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Office of Sport

Kids Call Time Out on Bad Sideline Behaviour

Girl Playing Hockey

Sporting passion is ingrained in the Australian way of life. It doesn’t matter whether we’re watching our Olympians take on the world, the Blues trouncing the Maroons, or Under 11s netball on the weekend, Aussies love sport and everything that goes along with it. 

But when does that passion go too far? Most people will no doubt have an anecdote to share about a time when they’ve witnessed or been subject to poor spectator behaviour on the sidelines. A few may even be guilty of some bad behaviour themselves.

Negative comments, aggressive behaviour and poor sportsmanship are becoming commonplace every weekend at junior sport across the country, and the detrimental effects it is having on our kids can be serious and lasting. 

A recent study published by the University of South Australia on sideline behaviour at junior sport found that 69% of junior athletes aged from 12-17yo had reported some form of negative behaviour from their parents on the sidelines.  

It also found that poor parent behaviour such as being overly critical, second guessing the officials or yelling abuse was linked to greater antisocial behaviours in their children, and side-effects such as increased sadness and reduced confidence.

Annie Flack is a young hockey player and umpire in South Sydney who has represented both NSW and Australia since taking up the sport at a young age. She has been on the receiving end of poor spectator behaviour a number of times and admits it has had a significant impact on her performance in some games. 

“I have been abused by spectators on the sideline before, and it can badly affect the way I play,” says Annie. “I do try to block it out and even ask them to stop, but sometimes they don’t and its pretty poor form. It’s really upsetting when it happens, and I get frustrated and angry.”

As an umpire, Annie has also been subjected to negative comments, yelling and intimidation.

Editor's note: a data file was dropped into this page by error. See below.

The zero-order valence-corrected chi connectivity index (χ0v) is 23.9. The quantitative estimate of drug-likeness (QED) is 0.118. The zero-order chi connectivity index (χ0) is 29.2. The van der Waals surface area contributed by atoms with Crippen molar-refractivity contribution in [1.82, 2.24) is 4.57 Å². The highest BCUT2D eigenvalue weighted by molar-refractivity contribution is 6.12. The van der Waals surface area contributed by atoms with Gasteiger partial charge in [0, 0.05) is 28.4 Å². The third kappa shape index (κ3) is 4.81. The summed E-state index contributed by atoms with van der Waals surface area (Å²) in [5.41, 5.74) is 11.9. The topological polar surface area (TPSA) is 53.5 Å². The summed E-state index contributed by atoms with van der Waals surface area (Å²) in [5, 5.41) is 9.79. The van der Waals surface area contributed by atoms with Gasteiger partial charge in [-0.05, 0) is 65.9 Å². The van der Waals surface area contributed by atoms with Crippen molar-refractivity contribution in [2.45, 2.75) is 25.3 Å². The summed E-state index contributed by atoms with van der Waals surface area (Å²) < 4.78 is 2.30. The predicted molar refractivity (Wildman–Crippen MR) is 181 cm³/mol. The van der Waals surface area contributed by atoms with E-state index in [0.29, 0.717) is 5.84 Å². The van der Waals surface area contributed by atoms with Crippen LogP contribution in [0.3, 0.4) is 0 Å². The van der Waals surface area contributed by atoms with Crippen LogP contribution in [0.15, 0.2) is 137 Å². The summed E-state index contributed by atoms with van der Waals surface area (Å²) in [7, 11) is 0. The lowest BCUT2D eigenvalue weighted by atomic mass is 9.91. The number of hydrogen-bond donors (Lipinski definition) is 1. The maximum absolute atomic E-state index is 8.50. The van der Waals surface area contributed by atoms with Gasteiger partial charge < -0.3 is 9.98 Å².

“Umpires get treated pretty badly by parents and spectators, and it can really affect your self-esteem,” she says. “Sometimes there’s so much pressure on you from the crowd, it can make you think about why you even bother to umpire.”

She also confides that she has considered giving away the sport completely due to some of the criticism she has received from the sidelines.

“I love playing hockey because of the happiness it brings to me and the friendships I make, but last year some comments I received from people really made think about quitting. 

“I’m lucky my parents gave me support and reminded me about how much passion I have for hockey and how upset I would be without it.”

Annie has one piece of advice for those on the sidelines at junior sport. 

“Just imagine if that was your child on the field, and how you would feel if another parent or coach said awful things to them,” she says.

“I can understand that parents and other people can get frustrated, but some of the things you say to kids when they are just trying to have a good time with their friends kills the love we have for the sport. Just stop saying things and let us play.”

Shoosh For Kids is an ongoing campaign from the Office of Sport, in collaboration with State Sporting Organisations and local grassroots clubs and associations, that encourages positive sideline behaviour at junior sport. 

The message of the campaign is simple – if you can’t say anything nice, don’t say anything at all! 

Local grassroots clubs and associations across NSW are encouraged to sign up as campaign partners and spread the Shoosh messaging to their members and spectators throughout the month of May. Campaign partners receive access to a free resource library full of assets such as social tiles, posters and other digital content that can be used for promotion. 

To find out more, or to sign up as a partner, visit our Shoosh For Kids webpage

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